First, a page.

“QB1: Beyond the Lights” is a reality show that follows three star high school quarterbacks during their final season before they move on to play college football. Produced by Complex Networks with “Friday Night Lights” director Peter Berg, the first two seasons of the show originally aired on Go90, the now-defunct video streaming platform from Verizon, which funded “QB1” and other Complex shows as part of a lucrative content deal between Go90 and Complex Networks. Season 3 will premiere later this year on Netflix, as part of a broader licensing arrangement between Complex and the streaming giant.
This year is shaping up to be a big year for Complex’s video licensing and development business, which is a “high eight-figure” business, according to Christian Baesler, president of Complex Networks.
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In total, Complex has licensed 16 of its existing series to Netflix and Hulu. Netflix will have six shows, including all three seasons of “QB1,” as well as other shows such as “Instafamous” and “Top Grier.” Hulu, meanwhile, has licensed 10 series from Complex, including “Sneaker Shopping,” “The Burger Show,” “Complex Closets” and “Sean in the Wild.”
Complex Networks also has licensing deals with Fuse and MSG to air programming on their cable channels. And a partnership with international streaming service iFlix brings Complex shows to countries such as Malaysia and the Philippines.
All of these licensing deals cover shows already made by Complex, a key part of the company’s business strategy. “All of them are licensed, so we own all of the IP,” said Baesler.
Publishers with TV and entertainment ambitions love talking about the value of intellectual property — “IP” in industry-speak — and how smart development of IP can help create new revenue streams. It’s great to create a show for a network, but if you own the underlying IP, then you have the chance to make more dollars through licensing, commerce and other ancillary revenue streams.
This has been the backbone for the TV industry for quite some time. Complex Networks says it has been able to successfully bring that IP mentality to its company — and has been doing it for years. For instance, its hit show, “Hot Ones,” drove $7 million in hot sauce sales last year. Through its iFlix deal, the companies are also creating localized versions of “Hot Ones,” with local hosts and guests. Complex has also used its various media brands and original series for different physical activations at ComplexCon.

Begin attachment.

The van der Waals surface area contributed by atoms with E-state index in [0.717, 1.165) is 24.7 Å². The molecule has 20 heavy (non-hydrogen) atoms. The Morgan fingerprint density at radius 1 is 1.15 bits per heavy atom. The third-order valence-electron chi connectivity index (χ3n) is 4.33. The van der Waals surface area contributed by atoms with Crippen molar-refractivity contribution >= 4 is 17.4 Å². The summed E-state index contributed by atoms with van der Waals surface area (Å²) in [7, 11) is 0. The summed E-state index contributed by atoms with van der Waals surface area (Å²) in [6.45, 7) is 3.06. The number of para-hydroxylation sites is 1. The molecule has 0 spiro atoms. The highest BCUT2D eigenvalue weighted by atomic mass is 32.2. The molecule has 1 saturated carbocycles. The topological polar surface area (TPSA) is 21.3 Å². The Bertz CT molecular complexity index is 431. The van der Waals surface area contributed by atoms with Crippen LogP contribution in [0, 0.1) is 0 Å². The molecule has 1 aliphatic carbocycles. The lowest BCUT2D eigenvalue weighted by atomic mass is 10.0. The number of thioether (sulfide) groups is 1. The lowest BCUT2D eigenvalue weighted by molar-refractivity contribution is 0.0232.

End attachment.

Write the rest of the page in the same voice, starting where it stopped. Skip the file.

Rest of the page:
One key reason why Complex Networks has been able to build out franchises is that it programs itself “like a linear cable channel,” Baesler said. “We have 30 daily and weekly shows that we make and put on our channels. All 30 of these shows have 20-minute-plus episodes with seasons. The goal is to create them and monetize them over time, all the way down the line to licensing them directly to linear networks or Netflix, or using the format to license a new version of the show like what we did with ‘Hot Ones.’”
This doesn’t mean that Complex is not developing projects with the intention to pitch and sell them to third-party buyers — a model primarily used by digital publishers such as Attn, BuzzFeed and Vox Media that have begun to build studio businesses. In fact, Complex has five such series currently in production, which will come out later this year. The company is also considering “first look” — which means the buyer gets the first pass on Complex’s development slate — with studios and networks, Baesler said.
“Our focus is on building IP that we own and can then license, which is a much bigger, longer-term value for us,” said Baesler.
Last August, Complex restructured its internal video operation. Whereas previously, video production was siloed to individual brands such as Complex and First We Feast, the company created three centralized units that span all of Complex’s video work. One unit is focused on external development; a second team is focused on licensing existing programs; and a third team is focused on video production, which includes creating different versions of Complex shows that are distributed on YouTube, Snapchat and other channels.
These teams are consistently collaborating with the managers and teams within each individual media brand, Baesler said.
The new structure streamlined the process, which has made it easier to push deals across the finish line, Baesler said. The licenses to Netflix were mostly done in the third and fourth quarter of last year. “And the new shows that we are working on — the originals, which are coming out around Q2 and Q3 — all kicked off right after the [reorg] process started,” Baesler said.
Image via Complex Networks/”QB1″
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